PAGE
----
Earlier this month, I wrote about Hyper Light Drifter, which has since been released and subsequently garnered a considerable amount of critical acclaim. (It currently has a score of 86 on Metacritic.) In addition to its gorgeous retro visuals and cryptic storyline, one aspect of the game that has been especially well-received is its soundtrack.
Composed by Disasterpeace (aka Richard Vreeland) — who also composed soundtracks for It Follows and FEZ — Hyper Light Drifter’s soundtrack evokes Joe Hisaishi’s elegant and melancholy arrangements as much as it does classic 8-bit and 16-bit soundtracks. In other words, the soundtrack might be technically filed under “chiptune,” but it’s far more than simple bleepy, bloopy nostalgia music.
I’ve only been able to play a couple hours of Hyper Light Drifter and I was often intrigued by how Disasterpeace’s music complements the game’s visuals and actions. So far, it’s never been heavy-handed or overbearing, but rather, drifts ambiently through the background, accenting the game’s surreal landscape and creatures. It feels as much a part of the game’s world-building as the strange glyphs and shattered architecture that you explore.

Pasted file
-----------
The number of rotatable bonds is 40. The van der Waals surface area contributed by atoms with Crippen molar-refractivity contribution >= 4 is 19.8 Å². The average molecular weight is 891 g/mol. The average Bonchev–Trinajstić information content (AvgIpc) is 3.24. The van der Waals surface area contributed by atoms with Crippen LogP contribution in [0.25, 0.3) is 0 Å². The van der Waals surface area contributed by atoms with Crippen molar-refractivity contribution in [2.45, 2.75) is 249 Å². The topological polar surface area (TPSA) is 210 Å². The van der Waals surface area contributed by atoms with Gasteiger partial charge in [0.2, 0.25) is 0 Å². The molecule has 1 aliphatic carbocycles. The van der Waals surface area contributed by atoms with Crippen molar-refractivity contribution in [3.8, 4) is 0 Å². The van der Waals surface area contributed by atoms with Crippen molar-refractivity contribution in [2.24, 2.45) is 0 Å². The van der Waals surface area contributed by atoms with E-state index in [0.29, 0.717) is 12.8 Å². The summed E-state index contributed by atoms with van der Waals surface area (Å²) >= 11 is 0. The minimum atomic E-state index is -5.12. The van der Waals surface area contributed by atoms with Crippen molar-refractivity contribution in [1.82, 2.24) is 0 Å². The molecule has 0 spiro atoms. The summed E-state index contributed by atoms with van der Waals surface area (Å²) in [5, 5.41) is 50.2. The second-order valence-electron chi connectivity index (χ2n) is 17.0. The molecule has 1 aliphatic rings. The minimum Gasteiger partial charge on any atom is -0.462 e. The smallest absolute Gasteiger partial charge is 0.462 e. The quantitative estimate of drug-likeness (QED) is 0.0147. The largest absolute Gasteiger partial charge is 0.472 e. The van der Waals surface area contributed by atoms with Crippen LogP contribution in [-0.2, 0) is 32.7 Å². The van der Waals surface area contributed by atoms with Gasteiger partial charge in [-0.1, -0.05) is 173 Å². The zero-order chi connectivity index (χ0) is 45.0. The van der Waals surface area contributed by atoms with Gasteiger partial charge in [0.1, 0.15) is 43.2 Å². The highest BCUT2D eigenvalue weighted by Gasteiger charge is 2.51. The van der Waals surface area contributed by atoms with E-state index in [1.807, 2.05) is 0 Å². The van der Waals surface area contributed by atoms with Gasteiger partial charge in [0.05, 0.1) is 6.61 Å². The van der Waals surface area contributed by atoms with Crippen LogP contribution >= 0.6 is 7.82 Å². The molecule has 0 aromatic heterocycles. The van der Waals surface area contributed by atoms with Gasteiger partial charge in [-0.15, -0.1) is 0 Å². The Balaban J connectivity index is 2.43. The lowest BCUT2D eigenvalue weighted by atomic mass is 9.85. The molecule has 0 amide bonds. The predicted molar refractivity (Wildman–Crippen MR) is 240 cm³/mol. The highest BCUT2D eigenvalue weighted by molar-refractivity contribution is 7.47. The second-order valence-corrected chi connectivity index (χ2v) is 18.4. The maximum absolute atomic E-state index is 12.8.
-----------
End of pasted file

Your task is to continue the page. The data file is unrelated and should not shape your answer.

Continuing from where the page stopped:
The Hyper Light Drifter soundtrack comes out on April 12 but you can preorder now on Bandcamp.
Watch the Hyper Light Drifter trailer:
Want to ensure Opus’ continued existence and get some special perks? Become a supporter today. Contributions help offset the site’s hosting costs.
I've also written for Christ and Pop Culture, ScreenAnarchy, Filmwell, and Christian Research Journal. I pay the bills by creating beautiful user interfaces and websites for Firespring and Red Bicycle.